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Archival description
Archives and Records Management Department
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Gordon Shrum collection

  • F-31
  • Collection
  • 1922 - 1989

Collection is comprised primarily of interview material in the form of audio and video tapes, transcripts and notes. The material provides both a broad biographical overview of the life and achievements of Gordon Shrum and a description of his work at SFU in particular. The collection includes a copy of Shrum's doctoral thesis and a scrapbook that was given to Gordon Shrum in 1983.

Collection includes textual records, photographs, audio cassettes, audio reels, U-matic video tapes, and VHS video tapes.

Archives and Records Management Department

Simon Fraser University poster collection

  • F-211
  • Collection
  • 1969 - 2005

Collection consists of SFU campus posters promoting the university or advertising social and academic events on campus, and departmental programs. Also included are departmental strike posters related to the 1969 strike in the Department of Political Science, Sociology and Anthropology, and a "Shift Shell" bumper sticker related to the 1966 protest about the Shell Gas Station on campus.

Archives and Records Management Department

SFU Archives reference and display materials collection

  • F-247
  • Collection
  • [ca 1870] - 2002

Collection predominantly consists of photographic material (photographs, portraits, contact sheets, negatives, proofs, and slides) but also includes textual records such as clippings, publications, news releases, posters, and miscellaneous documents. It mainly comprises publicity material relating to the activities and topics documented by Media and Public Relations and that includes the photographing of SFU people, departments, organizations, places, and campus events for producing press releases, brochures, and other University publications.

Archives and Records Management Department

Indo-Canadian collection

  • F-145
  • Collection
  • 1900 - 1999

From 1979-1981 the University Archives collected historical information on the Indo-Canadian Community in British Columbia with a view towards acquiring records in this area. The Archives prepared a bibliography, and made copies of relevant material. According to Professor Hugh Johnston, the collection contains a fairly complete set of all articles written up to 1980 about Indo-Canadians in BC. The Archives also acquired some photographs from the community. Since the conclusion of the project, the Archives has shifted its primary acquisition focus away from ethnic collections.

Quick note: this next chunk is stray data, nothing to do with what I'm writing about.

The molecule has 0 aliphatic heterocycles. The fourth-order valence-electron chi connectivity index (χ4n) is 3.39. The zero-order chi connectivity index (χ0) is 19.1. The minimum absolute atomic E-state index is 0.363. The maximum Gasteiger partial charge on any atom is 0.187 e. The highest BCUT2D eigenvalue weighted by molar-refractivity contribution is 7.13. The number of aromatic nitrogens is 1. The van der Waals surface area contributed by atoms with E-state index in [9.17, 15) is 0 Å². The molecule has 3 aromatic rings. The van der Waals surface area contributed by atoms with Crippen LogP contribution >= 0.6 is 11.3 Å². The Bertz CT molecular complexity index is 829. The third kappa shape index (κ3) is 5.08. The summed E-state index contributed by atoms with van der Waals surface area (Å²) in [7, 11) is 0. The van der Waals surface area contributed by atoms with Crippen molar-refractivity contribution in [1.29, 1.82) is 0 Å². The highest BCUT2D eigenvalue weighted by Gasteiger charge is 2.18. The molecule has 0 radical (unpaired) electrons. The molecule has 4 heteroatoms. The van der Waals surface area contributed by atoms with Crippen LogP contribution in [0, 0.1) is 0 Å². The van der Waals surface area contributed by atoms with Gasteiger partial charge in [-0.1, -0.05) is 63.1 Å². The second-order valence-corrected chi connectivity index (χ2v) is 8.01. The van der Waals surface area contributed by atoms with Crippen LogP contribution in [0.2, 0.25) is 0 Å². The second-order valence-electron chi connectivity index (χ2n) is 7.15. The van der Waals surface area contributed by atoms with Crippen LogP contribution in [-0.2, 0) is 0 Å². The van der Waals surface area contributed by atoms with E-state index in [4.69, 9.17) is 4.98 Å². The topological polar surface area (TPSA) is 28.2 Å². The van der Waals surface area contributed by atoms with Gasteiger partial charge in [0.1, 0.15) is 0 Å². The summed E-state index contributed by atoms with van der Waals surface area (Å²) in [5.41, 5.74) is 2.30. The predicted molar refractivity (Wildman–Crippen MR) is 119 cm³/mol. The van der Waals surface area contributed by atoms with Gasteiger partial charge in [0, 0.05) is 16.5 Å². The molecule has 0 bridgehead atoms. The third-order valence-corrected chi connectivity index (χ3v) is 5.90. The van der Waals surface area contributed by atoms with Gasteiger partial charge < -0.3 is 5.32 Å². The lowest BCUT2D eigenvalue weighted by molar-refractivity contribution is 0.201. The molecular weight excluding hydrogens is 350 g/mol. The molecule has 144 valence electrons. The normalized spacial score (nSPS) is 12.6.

Collection consists of photocopied magazine articles, theses, books, reports, newspaper clippings and other secondary sources about Indo-Canadians. The information is primarily about the Sikh community, but there is also some material on Hindu immigrants. There is one file of photographic prints and negatives.

Collection also contains one file of correspondence with Ray Hundle, who corresponded with the University Archives regarding his research on the possible establishment of a Sikh temple in Golden, BC in 1880.

Material is in Punjabi and English.

Archives and Records Management Department

Association of University and College Employees collection

  • F-120
  • Collection
  • 1974 - 1992

Collection consists of records reflecting the administration, organization and activities of AUCE #2 as well as AUCE's provincial organization. Includes constitution, by-laws, articles of agreement, contracts, financial statements, reports, correspondence, memoranda, ephemera, newsletters, handbooks, and bulletins.

Archives and Records Management Department

Archives and Records Management Department fonds

  • F-51
  • Fonds
  • 1963 - 1999

The fonds consists of records arising from the activities of the University Archives. Fonds includes correspondence, memoranda, reports, classification and description records, Archives and Records Management Advisory Committee records, and materials arising from special projects and conferences.

Archives and Records Management Department

Department of Women's Studies collection

  • F-62
  • Collection
  • 1972 - 1992

The collection consists of agendas and minutes from the Women's Studies Coordinating Committee and the Women's Studies Graduate Committee. The collection also includes a proposal for a minor in Women's Studies and a correspondence file that contains letters exchanged between Lolita Wilson, Assistant to the Vice-President, Academic and the Committee on the Status of Women of the Association of Universities and Colleges of Canada (AUCC). The latter file also contains a copy of Wilson's 1972 report, "Women at Simon Fraser University."

Archives and Records Management Department

Simon Fraser University aerial and construction photograph collection

  • F-30
  • Collection
  • 1963 - 1978

The collection was compiled by the University Archives staff to illustrate the construction of Simon Fraser University.